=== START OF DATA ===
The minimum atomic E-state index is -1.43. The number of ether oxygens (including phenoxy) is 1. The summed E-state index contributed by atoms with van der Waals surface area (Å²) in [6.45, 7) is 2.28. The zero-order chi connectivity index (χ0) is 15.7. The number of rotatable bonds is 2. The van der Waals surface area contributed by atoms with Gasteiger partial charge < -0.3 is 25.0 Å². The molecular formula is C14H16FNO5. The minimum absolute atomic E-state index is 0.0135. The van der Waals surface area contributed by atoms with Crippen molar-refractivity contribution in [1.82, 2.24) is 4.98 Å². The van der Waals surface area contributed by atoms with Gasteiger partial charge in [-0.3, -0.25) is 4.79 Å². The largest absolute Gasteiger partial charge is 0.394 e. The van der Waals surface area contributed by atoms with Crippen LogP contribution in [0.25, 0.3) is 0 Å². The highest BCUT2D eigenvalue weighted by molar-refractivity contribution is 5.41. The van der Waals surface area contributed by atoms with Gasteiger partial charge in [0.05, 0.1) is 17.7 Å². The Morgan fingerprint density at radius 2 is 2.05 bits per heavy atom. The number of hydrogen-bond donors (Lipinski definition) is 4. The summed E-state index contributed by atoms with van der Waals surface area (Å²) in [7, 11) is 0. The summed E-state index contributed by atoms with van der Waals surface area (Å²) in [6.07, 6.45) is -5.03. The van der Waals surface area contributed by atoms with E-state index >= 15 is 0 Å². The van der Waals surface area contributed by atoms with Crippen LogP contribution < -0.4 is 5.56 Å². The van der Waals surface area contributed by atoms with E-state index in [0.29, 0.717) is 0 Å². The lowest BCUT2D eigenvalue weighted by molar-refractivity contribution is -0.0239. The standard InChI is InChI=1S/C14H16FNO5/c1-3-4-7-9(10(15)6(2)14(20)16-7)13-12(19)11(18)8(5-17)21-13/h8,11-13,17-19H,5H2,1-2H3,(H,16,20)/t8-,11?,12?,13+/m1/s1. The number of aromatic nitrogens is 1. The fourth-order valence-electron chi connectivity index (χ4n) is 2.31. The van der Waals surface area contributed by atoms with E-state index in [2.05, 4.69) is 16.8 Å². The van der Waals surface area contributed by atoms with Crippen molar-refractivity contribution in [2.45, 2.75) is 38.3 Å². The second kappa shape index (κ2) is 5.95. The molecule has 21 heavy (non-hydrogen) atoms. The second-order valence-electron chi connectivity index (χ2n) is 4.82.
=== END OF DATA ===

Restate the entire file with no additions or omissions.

The minimum atomic E-state index is -1.43. The number of ether oxygens (including phenoxy) is 1. The summed E-state index contributed by atoms with van der Waals surface area (Å²) in [6.45, 7) is 2.28. The zero-order chi connectivity index (χ0) is 15.7. The number of rotatable bonds is 2. The van der Waals surface area contributed by atoms with Gasteiger partial charge < -0.3 is 25.0 Å². The molecular formula is C14H16FNO5. The minimum absolute atomic E-state index is 0.0135. The van der Waals surface area contributed by atoms with Crippen molar-refractivity contribution in [1.82, 2.24) is 4.98 Å². The van der Waals surface area contributed by atoms with Gasteiger partial charge in [-0.3, -0.25) is 4.79 Å². The largest absolute Gasteiger partial charge is 0.394 e. The van der Waals surface area contributed by atoms with Crippen LogP contribution in [0.25, 0.3) is 0 Å². The highest BCUT2D eigenvalue weighted by molar-refractivity contribution is 5.41. The van der Waals surface area contributed by atoms with Gasteiger partial charge in [0.05, 0.1) is 17.7 Å². The Morgan fingerprint density at radius 2 is 2.05 bits per heavy atom. The number of hydrogen-bond donors (Lipinski definition) is 4. The summed E-state index contributed by atoms with van der Waals surface area (Å²) in [7, 11) is 0. The summed E-state index contributed by atoms with van der Waals surface area (Å²) in [6.07, 6.45) is -5.03. The van der Waals surface area contributed by atoms with E-state index >= 15 is 0 Å². The van der Waals surface area contributed by atoms with Crippen LogP contribution < -0.4 is 5.56 Å². The van der Waals surface area contributed by atoms with E-state index in [0.29, 0.717) is 0 Å². The lowest BCUT2D eigenvalue weighted by molar-refractivity contribution is -0.0239. The standard InChI is InChI=1S/C14H16FNO5/c1-3-4-7-9(10(15)6(2)14(20)16-7)13-12(19)11(18)8(5-17)21-13/h8,11-13,17-19H,5H2,1-2H3,(H,16,20)/t8-,11?,12?,13+/m1/s1. The number of aromatic nitrogens is 1. The fourth-order valence-electron chi connectivity index (χ4n) is 2.31. The van der Waals surface area contributed by atoms with E-state index in [2.05, 4.69) is 16.8 Å². The van der Waals surface area contributed by atoms with Crippen molar-refractivity contribution in [2.45, 2.75) is 38.3 Å². The second kappa shape index (κ2) is 5.95. The molecule has 21 heavy (non-hydrogen) atoms. The second-order valence-electron chi connectivity index (χ2n) is 4.82.